1: Hi-hi-hi there, at last we meet.

2: The shaking fence in Evil Dead.

3: A rape depicted through the clever usage of a silent movie in Pedro Almodovar’s Talk to Her.

4: Qantas never crashed.

5: Whatever you want, Leo Getz.

6: The stunning ending to Lars von Trier’s Dogville.

7: Dave. Stop, Dave. I can feel it. My mind is going. There is no question about it.

8: The best movie cut of all history in Lawrence of Arabia.

9: The theme that plays when we see the man with the Harmonica in Once Upon a Time in the West.

10: Everybody’s Talkin’ At Me…

11: The abrupt ending of Bonnie and Clyde.

12: I’m a star. I’m a star, I’m a star, I’m a star. I’m a big bright shining star. That’s right.

13: The final perfect five minutes of Irreversible…

14: …and how The King’s Speech stole the music!

15: Ellen Burstyn’s monologue in Requiem for a Dream.

16: The hand emerging from the water in Deliverance.

17: The final half-hour of Audition.

18: Jimmy Schtewart.

19: The emotion and raw energy with which Kirk Douglas delivers this line in Paths of Glory: “I apologise to you, sir, for not informing you sooner that you’re a degenerate, sadistic old man, and you can go to Hell before I apologise to you now or ever again!”

20: John C. Reilly shining his flashlight into the camera in Magnolia.

21: Blood Simple to True Grit and everything in between.

22: Hello… Hello, Dimitri? I… I can’t hear, could you turn the music down? That’s great, you’re coming through fine. I’m coming through fine, too, am I? I agree with you, it’s great to be fine. Now then, Dimitri. One of our generals… he went a little funny in the head… you know, funny. And he went and did a silly thing.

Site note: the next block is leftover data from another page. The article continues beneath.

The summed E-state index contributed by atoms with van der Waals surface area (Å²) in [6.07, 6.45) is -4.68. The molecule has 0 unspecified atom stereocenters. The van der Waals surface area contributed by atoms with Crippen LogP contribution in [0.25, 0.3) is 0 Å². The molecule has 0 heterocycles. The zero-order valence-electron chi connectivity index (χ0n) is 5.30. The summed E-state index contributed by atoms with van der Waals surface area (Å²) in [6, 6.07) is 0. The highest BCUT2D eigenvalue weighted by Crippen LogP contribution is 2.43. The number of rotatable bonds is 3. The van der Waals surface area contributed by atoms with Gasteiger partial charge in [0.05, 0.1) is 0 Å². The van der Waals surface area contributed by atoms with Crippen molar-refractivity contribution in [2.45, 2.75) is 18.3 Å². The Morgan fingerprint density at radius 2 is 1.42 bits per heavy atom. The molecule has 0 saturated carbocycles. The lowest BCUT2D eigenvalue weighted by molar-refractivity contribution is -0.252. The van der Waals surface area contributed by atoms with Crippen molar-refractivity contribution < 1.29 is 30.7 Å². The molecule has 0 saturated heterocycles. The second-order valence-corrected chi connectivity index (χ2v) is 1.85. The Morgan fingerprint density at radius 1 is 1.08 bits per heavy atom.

23: Tracking shots. All of them.

24: The Monty Python movies (“I fart in your general direction!”)

25: Choose life. Choose a job. Choose a career. Choose a family. Choose a fucking big television. Choose washing machines, cars, compact disc players and electrical tin openers. Choose DIY and wondering who the fuck you are on a Sunday morning. Choose sitting on that couch watching mind-numbing, spirit crushing game shows, stuffing junk food into your mouth. Choose rotting away at the end of it all, pishing your last in a miserable home, nothing more than an embarrassment to the selfish, fucked up brats you spawned to replace yourself. Choose your future. Choose life.

26: Jim Carrey in Liar, Liar.

27: Steve Martin in The Jerk.

28: Isabella Rossellini begging Kyle MacLachlan in Blue Velvet (“Hit me!”).

29: In Heaven… everything is fine.

30: Did You Know You Can Use Old Motor Oil to Fertilise Your Lawn?

31: That lucky occasion when you come across a really, really good TV movie (Indictment: The McMartin Trial)

32: Get away from her, you BITCH!

33: I am Death. I have long walked at your side.

34: The most striking and disturbing use of colour in any film, that of Sven Nykvist’s brilliant cinematography in Ingmar Bergman’s fantastic Cries and Whispers.

35: NOT LOVELY, LOVELY LUDWIG VAAAANNNN!!!!

36: The slow-paced and slightly comic final duel in Barry Lyndon.

37: The deadly silent arrival of Martin Sheen into Colonel Kurtz new jungle home, rudely interrupted by an obviously high Dennis Hopper in Apocalypse Now.

38: The first six or so minutes of Persona.

39: This is my rifle, this is my gun. This is for fighting, this is for fun.

40: The haunting piano music that plays throughout the latter half of Kubrick’s fantastic Eyes Wide Shut.

41: A surprise cameo from the greatest stand-up comedian of all time in a non-comedy role in Lost Highway.

42: Tom Cruise’s finest hour:

43: The perfect opening shot of Apocalypse Now.

44: Bernard Herrman’s shrieking violins.

45: Black and White movies in the era of Colour.